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Geometry

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juanierik Just gettin' started! Default Avatar
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Geometry Post Sat Sep 06, 2014 2:30 pm
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  • Lap #[LAPCOUNT] ([LAPTIME])


    O is the center of the circle above, OB=2, and angle AOB measures 120 degrees. What is the area of triangular region AOB?

    A 1
    B 2
    C (√3)/2
    D √ 3
    E 2 √ 3

    I assumed that OB and AO are radii of the circle and thus have the same length. With this assumption I came up with area 2 (answer B). This is not correct.

    Why can't I assume that OB and AO are radii?

    OA: D

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    Post Sat Sep 06, 2014 2:37 pm
    Hi juanierik,

    I'm going to give you a "nudge" so that you can retry this question.

    You ARE correct that OA and OB are both radii, so they both have a length of 2.

    1) Draw the triangle on your pad. Notice that it's an Isosceles triangle and fill in all 3 angles.

    2) Cut the triangle in half, right down the middle. You'll now have two identical triangles with right angles. What else do you know about those triangles? Can you calculate all 3 sides? (Think about the angles; what kind of triangles are they?).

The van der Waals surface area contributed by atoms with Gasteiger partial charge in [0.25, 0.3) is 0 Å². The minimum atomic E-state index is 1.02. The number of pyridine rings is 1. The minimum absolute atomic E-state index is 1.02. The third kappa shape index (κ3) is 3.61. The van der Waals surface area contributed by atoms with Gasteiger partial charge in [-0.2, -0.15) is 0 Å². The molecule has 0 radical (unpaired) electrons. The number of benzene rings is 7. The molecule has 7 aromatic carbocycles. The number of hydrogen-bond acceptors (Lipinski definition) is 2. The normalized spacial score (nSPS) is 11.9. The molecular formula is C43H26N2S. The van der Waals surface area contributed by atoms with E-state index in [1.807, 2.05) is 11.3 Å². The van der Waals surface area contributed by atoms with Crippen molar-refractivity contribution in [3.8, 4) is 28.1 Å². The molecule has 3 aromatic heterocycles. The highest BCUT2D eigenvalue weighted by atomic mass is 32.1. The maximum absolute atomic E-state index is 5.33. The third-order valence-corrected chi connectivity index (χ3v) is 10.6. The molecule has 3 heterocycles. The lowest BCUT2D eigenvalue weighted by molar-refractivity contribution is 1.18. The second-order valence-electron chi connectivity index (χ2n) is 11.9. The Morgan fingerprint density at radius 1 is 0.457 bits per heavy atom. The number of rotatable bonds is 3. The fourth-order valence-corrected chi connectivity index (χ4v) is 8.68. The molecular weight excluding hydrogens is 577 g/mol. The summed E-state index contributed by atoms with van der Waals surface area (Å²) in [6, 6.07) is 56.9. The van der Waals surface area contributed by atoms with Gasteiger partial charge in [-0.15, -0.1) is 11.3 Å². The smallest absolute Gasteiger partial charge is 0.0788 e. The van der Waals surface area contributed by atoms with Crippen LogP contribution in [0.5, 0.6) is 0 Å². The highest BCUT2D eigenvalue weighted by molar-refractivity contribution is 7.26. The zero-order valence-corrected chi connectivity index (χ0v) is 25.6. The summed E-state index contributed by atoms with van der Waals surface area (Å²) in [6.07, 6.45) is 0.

3) Now calculate the area of one of the smaller triangles….

    GMAT assassins aren't born, they're made,
    Rich

    _________________
    Contact Rich at Rich.C@empowergmat.com


    Post Sun Sep 07, 2014 9:08 am
    juanierik wrote:


    O is the center of the circle above, OB=2, and angle AOB measures 120 degrees. What is the area of triangular region AOB?

    A) 1
    B) 2
    C) (√3)/2
    D) √3
    E) 2√3

    First, since OA and OB are radii, they both have the same length (length 2)
    This means ∆AOB is an ISOSCELES triangle, which means the other 2 angles are 30º each.


    Once I see the 30º angles, I start thinking of the "special" 30-60-90 right triangle, which we know a lot about. If we draw a line from point O so that it's PERPENDICULAR to AB, we can see that we have two 30-60-90 right triangles hiding within this diagram. PERFECT!


    I've added (in purple) a 30-60-90 right triangle with measurements.
    We can use this to determine the lengths of some important sides.


    At this point, we can see that our original triangle has a base with length 2√3 and height 1


    Area = (base)(height)/2
    So, the area of ∆AOB = (2√3)(1)/2
    = √3
    = D

    Cheers,
    Brent

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